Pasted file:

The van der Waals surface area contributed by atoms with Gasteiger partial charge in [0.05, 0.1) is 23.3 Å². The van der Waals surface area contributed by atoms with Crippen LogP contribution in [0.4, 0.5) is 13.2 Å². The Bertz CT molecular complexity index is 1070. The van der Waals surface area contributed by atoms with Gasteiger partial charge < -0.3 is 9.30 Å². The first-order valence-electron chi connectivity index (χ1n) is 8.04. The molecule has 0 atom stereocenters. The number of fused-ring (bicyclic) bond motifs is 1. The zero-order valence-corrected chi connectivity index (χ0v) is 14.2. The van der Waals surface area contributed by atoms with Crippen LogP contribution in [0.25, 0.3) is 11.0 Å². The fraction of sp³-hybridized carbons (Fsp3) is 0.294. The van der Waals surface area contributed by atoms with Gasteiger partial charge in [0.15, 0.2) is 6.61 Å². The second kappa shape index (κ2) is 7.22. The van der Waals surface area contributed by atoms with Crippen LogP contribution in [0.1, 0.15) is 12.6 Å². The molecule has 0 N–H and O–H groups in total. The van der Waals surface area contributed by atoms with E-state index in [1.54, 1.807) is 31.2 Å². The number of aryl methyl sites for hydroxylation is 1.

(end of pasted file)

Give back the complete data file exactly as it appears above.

The van der Waals surface area contributed by atoms with Gasteiger partial charge in [0.05, 0.1) is 23.3 Å². The van der Waals surface area contributed by atoms with Crippen LogP contribution in [0.4, 0.5) is 13.2 Å². The Bertz CT molecular complexity index is 1070. The van der Waals surface area contributed by atoms with Gasteiger partial charge < -0.3 is 9.30 Å². The first-order valence-electron chi connectivity index (χ1n) is 8.04. The molecule has 0 atom stereocenters. The number of fused-ring (bicyclic) bond motifs is 1. The zero-order valence-corrected chi connectivity index (χ0v) is 14.2. The van der Waals surface area contributed by atoms with Crippen LogP contribution in [0.25, 0.3) is 11.0 Å². The fraction of sp³-hybridized carbons (Fsp3) is 0.294. The van der Waals surface area contributed by atoms with Gasteiger partial charge in [0.15, 0.2) is 6.61 Å². The second kappa shape index (κ2) is 7.22. The van der Waals surface area contributed by atoms with Crippen LogP contribution in [0.1, 0.15) is 12.6 Å². The molecule has 0 N–H and O–H groups in total. The van der Waals surface area contributed by atoms with E-state index in [1.54, 1.807) is 31.2 Å². The number of aryl methyl sites for hydroxylation is 1.